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What unions do—or used to—and how the bottom 80% of American families started sharing a smaller piece of national income

It’s about leverage.

You produce more money per hour than you get paid for—otherwise you wouldn’t be hired by a for-profit company.

But the amount you get isn’t set in stone. Your worth depends on your leverage in the market for labor time.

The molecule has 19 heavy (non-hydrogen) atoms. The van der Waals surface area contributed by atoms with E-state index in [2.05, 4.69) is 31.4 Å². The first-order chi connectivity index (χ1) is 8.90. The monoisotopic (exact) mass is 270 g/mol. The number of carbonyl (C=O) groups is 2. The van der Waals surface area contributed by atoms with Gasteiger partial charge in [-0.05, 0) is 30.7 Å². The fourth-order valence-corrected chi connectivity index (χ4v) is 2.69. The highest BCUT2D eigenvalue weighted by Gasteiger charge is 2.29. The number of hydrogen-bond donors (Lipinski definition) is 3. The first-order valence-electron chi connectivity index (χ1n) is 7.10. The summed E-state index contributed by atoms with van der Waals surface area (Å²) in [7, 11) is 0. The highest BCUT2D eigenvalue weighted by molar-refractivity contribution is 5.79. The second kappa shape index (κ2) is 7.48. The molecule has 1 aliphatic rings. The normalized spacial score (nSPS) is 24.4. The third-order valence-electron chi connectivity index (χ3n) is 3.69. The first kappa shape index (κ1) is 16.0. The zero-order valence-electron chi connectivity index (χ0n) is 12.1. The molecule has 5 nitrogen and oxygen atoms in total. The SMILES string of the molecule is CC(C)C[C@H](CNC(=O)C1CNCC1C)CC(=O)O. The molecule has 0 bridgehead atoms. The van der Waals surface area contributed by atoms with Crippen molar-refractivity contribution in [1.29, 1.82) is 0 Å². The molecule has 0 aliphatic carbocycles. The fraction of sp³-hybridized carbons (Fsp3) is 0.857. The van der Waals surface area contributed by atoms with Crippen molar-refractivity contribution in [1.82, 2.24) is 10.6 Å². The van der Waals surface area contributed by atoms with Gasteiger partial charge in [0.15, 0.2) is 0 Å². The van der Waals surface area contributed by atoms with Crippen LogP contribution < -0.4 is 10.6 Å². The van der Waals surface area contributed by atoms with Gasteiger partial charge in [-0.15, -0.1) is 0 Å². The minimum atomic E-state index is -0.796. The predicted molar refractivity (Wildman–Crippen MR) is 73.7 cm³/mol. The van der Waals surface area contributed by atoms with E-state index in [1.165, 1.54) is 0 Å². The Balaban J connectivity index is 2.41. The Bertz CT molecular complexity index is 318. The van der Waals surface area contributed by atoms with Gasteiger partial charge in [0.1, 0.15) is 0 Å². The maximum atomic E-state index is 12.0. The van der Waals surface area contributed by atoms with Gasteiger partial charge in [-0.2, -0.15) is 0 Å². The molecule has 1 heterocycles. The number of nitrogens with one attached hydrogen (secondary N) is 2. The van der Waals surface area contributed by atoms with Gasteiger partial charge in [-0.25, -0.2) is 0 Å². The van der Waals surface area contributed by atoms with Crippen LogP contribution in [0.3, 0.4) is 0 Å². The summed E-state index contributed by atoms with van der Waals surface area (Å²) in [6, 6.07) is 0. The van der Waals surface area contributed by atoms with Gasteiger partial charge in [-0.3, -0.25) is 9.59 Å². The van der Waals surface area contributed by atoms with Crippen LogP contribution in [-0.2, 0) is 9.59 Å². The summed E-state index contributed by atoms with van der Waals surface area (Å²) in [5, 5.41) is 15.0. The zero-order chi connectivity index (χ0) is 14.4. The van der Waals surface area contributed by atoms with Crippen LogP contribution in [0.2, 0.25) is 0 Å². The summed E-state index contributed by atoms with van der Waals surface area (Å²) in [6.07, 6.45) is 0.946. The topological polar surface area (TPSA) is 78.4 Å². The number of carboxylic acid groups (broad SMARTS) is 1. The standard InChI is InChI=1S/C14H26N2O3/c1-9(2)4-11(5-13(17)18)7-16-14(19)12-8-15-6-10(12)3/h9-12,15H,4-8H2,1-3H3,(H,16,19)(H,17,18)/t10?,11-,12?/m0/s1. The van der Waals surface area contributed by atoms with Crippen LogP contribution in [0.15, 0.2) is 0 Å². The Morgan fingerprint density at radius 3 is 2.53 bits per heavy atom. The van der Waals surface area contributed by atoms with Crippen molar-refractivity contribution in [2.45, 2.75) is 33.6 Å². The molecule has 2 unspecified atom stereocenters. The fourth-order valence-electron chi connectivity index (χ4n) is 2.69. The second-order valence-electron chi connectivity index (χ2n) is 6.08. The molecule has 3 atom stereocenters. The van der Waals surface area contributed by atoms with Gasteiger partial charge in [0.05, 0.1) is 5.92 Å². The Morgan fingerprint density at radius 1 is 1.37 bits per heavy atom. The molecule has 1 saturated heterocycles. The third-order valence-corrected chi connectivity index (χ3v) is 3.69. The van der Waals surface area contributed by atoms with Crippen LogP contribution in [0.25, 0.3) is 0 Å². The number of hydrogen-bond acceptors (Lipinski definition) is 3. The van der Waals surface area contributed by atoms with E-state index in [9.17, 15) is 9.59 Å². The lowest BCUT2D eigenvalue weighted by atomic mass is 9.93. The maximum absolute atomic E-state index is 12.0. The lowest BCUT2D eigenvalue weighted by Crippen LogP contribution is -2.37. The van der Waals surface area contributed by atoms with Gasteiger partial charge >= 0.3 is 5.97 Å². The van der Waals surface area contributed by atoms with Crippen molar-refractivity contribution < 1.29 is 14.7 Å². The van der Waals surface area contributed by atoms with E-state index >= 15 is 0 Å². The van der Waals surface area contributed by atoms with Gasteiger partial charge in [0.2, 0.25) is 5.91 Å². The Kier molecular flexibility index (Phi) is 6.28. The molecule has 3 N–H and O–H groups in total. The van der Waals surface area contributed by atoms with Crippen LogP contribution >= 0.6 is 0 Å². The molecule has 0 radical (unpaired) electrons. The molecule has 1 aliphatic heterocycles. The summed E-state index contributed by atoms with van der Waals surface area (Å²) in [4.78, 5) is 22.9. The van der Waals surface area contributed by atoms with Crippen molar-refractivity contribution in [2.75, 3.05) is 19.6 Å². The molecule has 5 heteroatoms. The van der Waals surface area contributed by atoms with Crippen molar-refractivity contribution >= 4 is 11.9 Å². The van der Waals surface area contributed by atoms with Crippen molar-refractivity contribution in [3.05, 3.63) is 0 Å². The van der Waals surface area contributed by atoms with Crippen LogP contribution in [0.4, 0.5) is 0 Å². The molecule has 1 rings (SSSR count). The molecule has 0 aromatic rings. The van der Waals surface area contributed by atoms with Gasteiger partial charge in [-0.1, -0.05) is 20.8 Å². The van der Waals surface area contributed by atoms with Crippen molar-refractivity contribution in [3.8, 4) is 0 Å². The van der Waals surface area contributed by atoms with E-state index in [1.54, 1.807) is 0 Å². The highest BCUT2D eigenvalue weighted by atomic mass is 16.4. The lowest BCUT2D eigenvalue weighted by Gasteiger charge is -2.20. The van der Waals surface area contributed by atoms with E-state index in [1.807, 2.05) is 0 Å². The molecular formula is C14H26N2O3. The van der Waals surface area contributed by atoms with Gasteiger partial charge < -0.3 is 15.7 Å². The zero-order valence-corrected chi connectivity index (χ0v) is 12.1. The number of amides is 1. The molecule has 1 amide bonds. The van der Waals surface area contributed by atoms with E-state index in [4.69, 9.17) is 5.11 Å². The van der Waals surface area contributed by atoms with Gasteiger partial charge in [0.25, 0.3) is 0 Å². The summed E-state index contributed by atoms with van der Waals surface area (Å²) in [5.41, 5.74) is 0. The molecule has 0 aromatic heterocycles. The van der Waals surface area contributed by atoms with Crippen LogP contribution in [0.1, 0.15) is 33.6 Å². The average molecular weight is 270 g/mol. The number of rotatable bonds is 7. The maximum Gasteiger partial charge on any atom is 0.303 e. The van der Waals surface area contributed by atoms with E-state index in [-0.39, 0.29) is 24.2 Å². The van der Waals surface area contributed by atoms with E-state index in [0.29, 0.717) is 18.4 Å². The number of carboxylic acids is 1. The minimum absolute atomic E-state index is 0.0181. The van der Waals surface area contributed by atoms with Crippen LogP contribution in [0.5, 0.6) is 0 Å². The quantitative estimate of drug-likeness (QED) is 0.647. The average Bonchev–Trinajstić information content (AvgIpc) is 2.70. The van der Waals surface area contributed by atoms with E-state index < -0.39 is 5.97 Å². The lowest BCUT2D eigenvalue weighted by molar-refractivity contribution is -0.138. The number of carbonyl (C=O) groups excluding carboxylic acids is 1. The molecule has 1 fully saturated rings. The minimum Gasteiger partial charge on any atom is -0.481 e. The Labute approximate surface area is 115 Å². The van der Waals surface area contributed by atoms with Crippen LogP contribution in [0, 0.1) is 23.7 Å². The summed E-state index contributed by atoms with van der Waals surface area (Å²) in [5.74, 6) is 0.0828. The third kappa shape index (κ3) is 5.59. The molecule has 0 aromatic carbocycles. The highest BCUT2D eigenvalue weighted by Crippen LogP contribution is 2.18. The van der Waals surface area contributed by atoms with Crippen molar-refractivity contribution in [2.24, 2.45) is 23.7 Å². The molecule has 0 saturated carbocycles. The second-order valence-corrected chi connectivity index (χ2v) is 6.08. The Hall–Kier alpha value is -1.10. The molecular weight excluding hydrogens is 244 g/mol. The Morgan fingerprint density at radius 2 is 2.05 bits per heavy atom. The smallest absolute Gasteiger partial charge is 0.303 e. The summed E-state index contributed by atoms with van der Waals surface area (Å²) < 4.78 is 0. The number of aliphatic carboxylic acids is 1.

And that’s what unions do: provide leverage that allows labor to negotiate with a unified—not divided, at war with itself—voice.

Not surprisingly, when American workers were represented by unions at higher rates, they got a bigger piece of the national pie.

And as unionization has fallen, the bottom 80% of American families have begun sharing a smaller and smaller piece of the new wealth Americans workers create.